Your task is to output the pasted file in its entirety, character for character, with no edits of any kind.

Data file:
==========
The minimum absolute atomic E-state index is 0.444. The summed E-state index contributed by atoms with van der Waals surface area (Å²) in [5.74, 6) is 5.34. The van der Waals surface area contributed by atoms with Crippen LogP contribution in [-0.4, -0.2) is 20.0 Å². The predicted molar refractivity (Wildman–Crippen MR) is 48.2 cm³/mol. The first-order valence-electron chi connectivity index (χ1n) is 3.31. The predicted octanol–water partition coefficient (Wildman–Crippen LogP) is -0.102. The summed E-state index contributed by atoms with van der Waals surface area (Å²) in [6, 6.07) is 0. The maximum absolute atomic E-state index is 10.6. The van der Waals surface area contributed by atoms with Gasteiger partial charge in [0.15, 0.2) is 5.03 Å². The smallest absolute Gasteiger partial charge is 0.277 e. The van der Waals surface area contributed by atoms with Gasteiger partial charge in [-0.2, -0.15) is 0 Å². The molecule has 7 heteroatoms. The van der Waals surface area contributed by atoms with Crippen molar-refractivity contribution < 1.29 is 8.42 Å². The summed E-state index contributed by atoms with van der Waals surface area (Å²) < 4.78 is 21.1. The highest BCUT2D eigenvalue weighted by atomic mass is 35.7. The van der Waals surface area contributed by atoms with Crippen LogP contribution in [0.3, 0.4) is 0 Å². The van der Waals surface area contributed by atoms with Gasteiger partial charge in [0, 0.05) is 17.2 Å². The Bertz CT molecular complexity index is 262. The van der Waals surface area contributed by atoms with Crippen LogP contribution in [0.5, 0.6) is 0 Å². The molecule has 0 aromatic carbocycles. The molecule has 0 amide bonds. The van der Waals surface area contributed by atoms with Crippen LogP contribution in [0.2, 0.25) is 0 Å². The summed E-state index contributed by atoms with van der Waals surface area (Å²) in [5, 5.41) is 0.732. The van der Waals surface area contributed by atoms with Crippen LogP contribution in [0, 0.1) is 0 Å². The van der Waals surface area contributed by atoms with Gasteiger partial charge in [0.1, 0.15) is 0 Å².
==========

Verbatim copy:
The minimum absolute atomic E-state index is 0.444. The summed E-state index contributed by atoms with van der Waals surface area (Å²) in [5.74, 6) is 5.34. The van der Waals surface area contributed by atoms with Crippen LogP contribution in [-0.4, -0.2) is 20.0 Å². The predicted molar refractivity (Wildman–Crippen MR) is 48.2 cm³/mol. The first-order valence-electron chi connectivity index (χ1n) is 3.31. The predicted octanol–water partition coefficient (Wildman–Crippen LogP) is -0.102. The summed E-state index contributed by atoms with van der Waals surface area (Å²) in [6, 6.07) is 0. The maximum absolute atomic E-state index is 10.6. The van der Waals surface area contributed by atoms with Gasteiger partial charge in [0.15, 0.2) is 5.03 Å². The smallest absolute Gasteiger partial charge is 0.277 e. The van der Waals surface area contributed by atoms with Gasteiger partial charge in [-0.2, -0.15) is 0 Å². The molecule has 7 heteroatoms. The van der Waals surface area contributed by atoms with Crippen molar-refractivity contribution < 1.29 is 8.42 Å². The summed E-state index contributed by atoms with van der Waals surface area (Å²) < 4.78 is 21.1. The highest BCUT2D eigenvalue weighted by atomic mass is 35.7. The van der Waals surface area contributed by atoms with Crippen LogP contribution in [0.3, 0.4) is 0 Å². The van der Waals surface area contributed by atoms with Gasteiger partial charge in [0, 0.05) is 17.2 Å². The Bertz CT molecular complexity index is 262. The van der Waals surface area contributed by atoms with Crippen LogP contribution in [0.5, 0.6) is 0 Å². The molecule has 0 aromatic carbocycles. The molecule has 0 amide bonds. The van der Waals surface area contributed by atoms with Crippen LogP contribution in [0.2, 0.25) is 0 Å². The summed E-state index contributed by atoms with van der Waals surface area (Å²) in [5, 5.41) is 0.732. The van der Waals surface area contributed by atoms with Crippen LogP contribution in [0, 0.1) is 0 Å². The van der Waals surface area contributed by atoms with Gasteiger partial charge in [0.1, 0.15) is 0 Å².